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Write Your Way to a PR Job
Friday, May 11, 2012 (All day)

With the onset of social media, the public relations profession is experiencing unprecedented change, but the ability to write well remains essential for success. In fact, PR consultants can spend up to 70% of their day writing communications plans, news releases, speeches, social media copy and other materials. If you’re a professional writer looking to add PR to your services, your timing couldn’t be better. You already have many of the necessary skills for PR, including the ability to write in a clear and persuasive way, and to translate complex material into jargon-free information.

Plus, organizations today are also creating and publishing their own PR content for online newsrooms, blogs and Facebook pages. There is a growing need for people who can make stories come to life, and prepare content that turns readers into fans and keeps them coming back.

A way with words will get you two thirds of the way to success in PR, but for those just breaking into the profession, there are some things you need to consider:

Lack of industry experience – Writing news releases using the inverted pyramid style takes practice and follows industry-standard format and style guidelines. Communications plans tend to use specific formats that are taught in PR schools and honed in the workplace.

Writing is just the beginning – Although you may be hired just to write, you need a working knowledge of media relations, influencer outreach, and event management as you’ll be writing materials for all elements of a campaign.

Writing for multiple audiences – PR materials need to be customized for different audiences. It’s not unusual to create several opening paragraphs for the same news release to suit the interests of different types of journalists.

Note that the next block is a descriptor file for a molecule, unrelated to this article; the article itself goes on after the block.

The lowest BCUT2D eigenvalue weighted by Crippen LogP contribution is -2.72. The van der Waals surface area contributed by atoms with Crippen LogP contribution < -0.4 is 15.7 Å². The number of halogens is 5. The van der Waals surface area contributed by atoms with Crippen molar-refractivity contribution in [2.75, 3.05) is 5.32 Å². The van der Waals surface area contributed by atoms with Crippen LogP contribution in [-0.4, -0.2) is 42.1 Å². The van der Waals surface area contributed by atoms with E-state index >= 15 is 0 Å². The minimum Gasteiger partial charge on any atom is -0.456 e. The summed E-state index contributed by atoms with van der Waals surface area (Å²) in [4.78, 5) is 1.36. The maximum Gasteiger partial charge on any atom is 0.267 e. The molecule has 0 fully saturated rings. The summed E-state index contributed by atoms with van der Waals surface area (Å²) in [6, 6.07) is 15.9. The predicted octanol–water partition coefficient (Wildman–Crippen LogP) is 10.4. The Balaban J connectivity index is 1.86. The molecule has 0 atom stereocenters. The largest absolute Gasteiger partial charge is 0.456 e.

Social media savvy is a must – Successful PR practitioners make time to author blogs, stay active on Twitter and post photos on Pinterest, whether they want to or not. You need to be able to speak with authority about the main platforms, and your portfolio should include social media content.

Getting started
Like any venture into new territory, you need to meet the people who might use your services, and show them that you understand and can deliver what they need.

Consider joining one of the professional associations serving Toronto communicators, and even if you don’t join, attend their networking and PD sessions to meet potential contacts, learn new skills and become aware of the issues/challenges facing the industry. IABC/Toronto has a sub-group for independent communicators that might be especially relevant for freelance writers.

Check out the Canadian Council of Public Relations firms for a list of PR agencies in Canada, as well as tips and guidelines for working with PR firms.

Hone your other PR skills by taking courses at postsecondary institutions. Ryerson University offers a variety of communications courses at night.

Click the News buttons on organizational website home pages to get a sense of how PR materials are written and formatted.

Resources
International Association of Business Communicators
Canadian Public Relations Society
Canadian Council of Public Relations Firms
Ryerson University PR certificate

Louise Armstrong is a freelance communicator with two decades of agency and corporate experience. She blogs at www.acallforclass.com.
 

- Louise Armstrong

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